There’s a certain segment of the population (many of them male) that believe any problem can be fixed with duct tape.
Have a leaky pipe? Cover it with duct tape.
Break your eyeglasses? Put them back together with duct tape.
Have a hole in your sofa? Duct tape to the rescue.
Need a dress for the prom? You guessed it, duct tape.
We’ve probably all used duct tape at one point or another as a short-term fix. But if you really want to fix a problem in a way that will last, you need to get down to the root cause of the issue and address it. If you really want to fix that pipe or those eyeglasses or that sofa for good, you’re probably going to need to tighten that pipe or buy some new eyeglass frames or recover your sofa with actual fabric. (And no, we don’t want to speculate on the root cause that makes people create formal wear out of tape.)
When it comes to sales performance issues, companies often resort to the equivalent of duct tape. Instead of getting to the heart of a problem, they slap on a quick fix that doesn’t really get to the core of the matter. For example, if they aren’t generating enough leads, they might increase the advertising budget. If their margins are shrinking, maybe they increase their list prices. If they are losing customers to a competitor, perhaps they’ll put a price-match guarantee in place.
Will those approaches work? Maybe. Maybe not. No one really knows because no one has any idea what really caused the problem. And no one has taken the time to investigate the root cause because they think it will take too much time or they don’t know how or they think that the issue is so complicated they could never find the root.
The truth is, it’s usually a lot easier to find the root cause of a sales problem than most people think. We recommend a very simple process called the “Five Whys.”
In essence, this process involves asking, “Why?” five times. And by the end, the person doing the investigating usually has a pretty good understanding of the ultimate root cause for a problem.
How does that play out in the real world?
Imagine a situation where a sales ops team uncovers the fact that the company is generating really poor margins on its largest deals. The first step in the process is to ask why that is happening. A quick look at the data and a couple of conversations with the sales team reveals that they are almost always giving in when customers demand a discount on big orders.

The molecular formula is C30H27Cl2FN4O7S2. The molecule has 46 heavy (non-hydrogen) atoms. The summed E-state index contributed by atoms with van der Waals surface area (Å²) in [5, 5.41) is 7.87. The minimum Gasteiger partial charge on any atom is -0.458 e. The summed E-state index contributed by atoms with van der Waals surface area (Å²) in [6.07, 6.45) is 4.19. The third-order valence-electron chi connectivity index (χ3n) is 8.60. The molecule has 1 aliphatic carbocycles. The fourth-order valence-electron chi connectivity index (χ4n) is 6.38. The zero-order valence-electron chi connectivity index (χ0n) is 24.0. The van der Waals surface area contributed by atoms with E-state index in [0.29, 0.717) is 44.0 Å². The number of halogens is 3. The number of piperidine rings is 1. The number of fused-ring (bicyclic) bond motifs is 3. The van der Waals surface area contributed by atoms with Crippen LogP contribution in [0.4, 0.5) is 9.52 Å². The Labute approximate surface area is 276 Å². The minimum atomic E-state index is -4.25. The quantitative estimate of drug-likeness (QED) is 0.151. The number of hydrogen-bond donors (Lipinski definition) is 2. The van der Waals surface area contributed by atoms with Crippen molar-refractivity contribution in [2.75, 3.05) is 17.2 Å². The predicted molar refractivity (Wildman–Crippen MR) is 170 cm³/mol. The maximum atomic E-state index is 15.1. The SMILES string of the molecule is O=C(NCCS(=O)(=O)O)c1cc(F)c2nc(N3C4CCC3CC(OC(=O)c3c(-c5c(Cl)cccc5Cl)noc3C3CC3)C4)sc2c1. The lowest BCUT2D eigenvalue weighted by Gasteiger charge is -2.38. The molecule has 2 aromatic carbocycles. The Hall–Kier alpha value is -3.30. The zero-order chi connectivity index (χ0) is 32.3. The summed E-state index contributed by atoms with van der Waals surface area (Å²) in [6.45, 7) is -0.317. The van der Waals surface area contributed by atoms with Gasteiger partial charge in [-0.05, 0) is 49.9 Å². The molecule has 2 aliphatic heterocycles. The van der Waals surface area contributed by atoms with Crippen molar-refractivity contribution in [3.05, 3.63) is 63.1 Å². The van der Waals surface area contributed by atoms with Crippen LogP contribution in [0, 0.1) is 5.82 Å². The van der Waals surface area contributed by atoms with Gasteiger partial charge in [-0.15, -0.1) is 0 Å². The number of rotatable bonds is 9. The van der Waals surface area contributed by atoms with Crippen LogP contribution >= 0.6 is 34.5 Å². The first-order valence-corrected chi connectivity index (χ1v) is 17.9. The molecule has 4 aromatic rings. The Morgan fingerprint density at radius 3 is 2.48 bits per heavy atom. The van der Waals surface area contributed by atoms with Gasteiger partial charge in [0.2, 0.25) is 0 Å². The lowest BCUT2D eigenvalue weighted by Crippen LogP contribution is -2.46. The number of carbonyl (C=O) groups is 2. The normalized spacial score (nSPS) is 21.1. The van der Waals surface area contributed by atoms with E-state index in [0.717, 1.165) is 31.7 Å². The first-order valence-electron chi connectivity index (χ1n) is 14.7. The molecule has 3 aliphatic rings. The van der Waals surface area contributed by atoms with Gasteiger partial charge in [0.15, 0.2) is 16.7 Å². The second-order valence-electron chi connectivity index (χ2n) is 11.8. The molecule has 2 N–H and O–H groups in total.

Step two in the process is to again ask why—in this case, why are the salespeople giving in? In further conversations with the sales team, it comes out that they are afraid customers will walk away from the deal if they don’t offer the discount, and that would mean no commission for the rep. Some simple math reveals that on a big deal, it is much more profitable for the salesperson to accept a lower price, even though that might not be best for the company’s bottom line.
Step three: ask why again. Why is it more profitable for the salesperson to give in than to insist on the higher price? In this case, the answer is obvious—that’s the way the sales comp plan is structured.
The next why is a bit trickier to answer. Why is the sales comp plan structured the way it is? Discussions with management reveal that no one has really considered the structure of the sales plan in a long, long time. In fact, it’s been in place since 1975, and now, it’s just the way it’s always been.
At this point, it’s obvious that any solution to this problem is going to involve revamping the sales comp plan and probably some negotiation training, but it’s still worthwhile to ask that fifth and final why: Why hasn’t anyone revamped the sales comp structure in more than forty years? The answer is that no one thought it was a problem. The sales team was happy with it, and no one in management wanted to rock the boat because they had no idea the margins on big deals were so bad.
Now that we’ve uncovered all of the root causes for the problem, it’s obvious that sales ops isn’t just going to need to look at the commission schedule and training program, they are also going to need to convince everyone else that a problem exists. They’re going to need to apply some change management techniques in order to accomplish their ultimate goal of improving margins on large deals.
This Five Whys technique is remarkably effective at helping companies get to the true root causes of problems and solve them. For more details and a few more examples, check out the webinar Diagnosing Sales Problems. And the next time you’re tempted to slap on a quick “duct tape” fix to a problem, give this technique a try. You’ll probably be surprised by how easy and helpful it can be.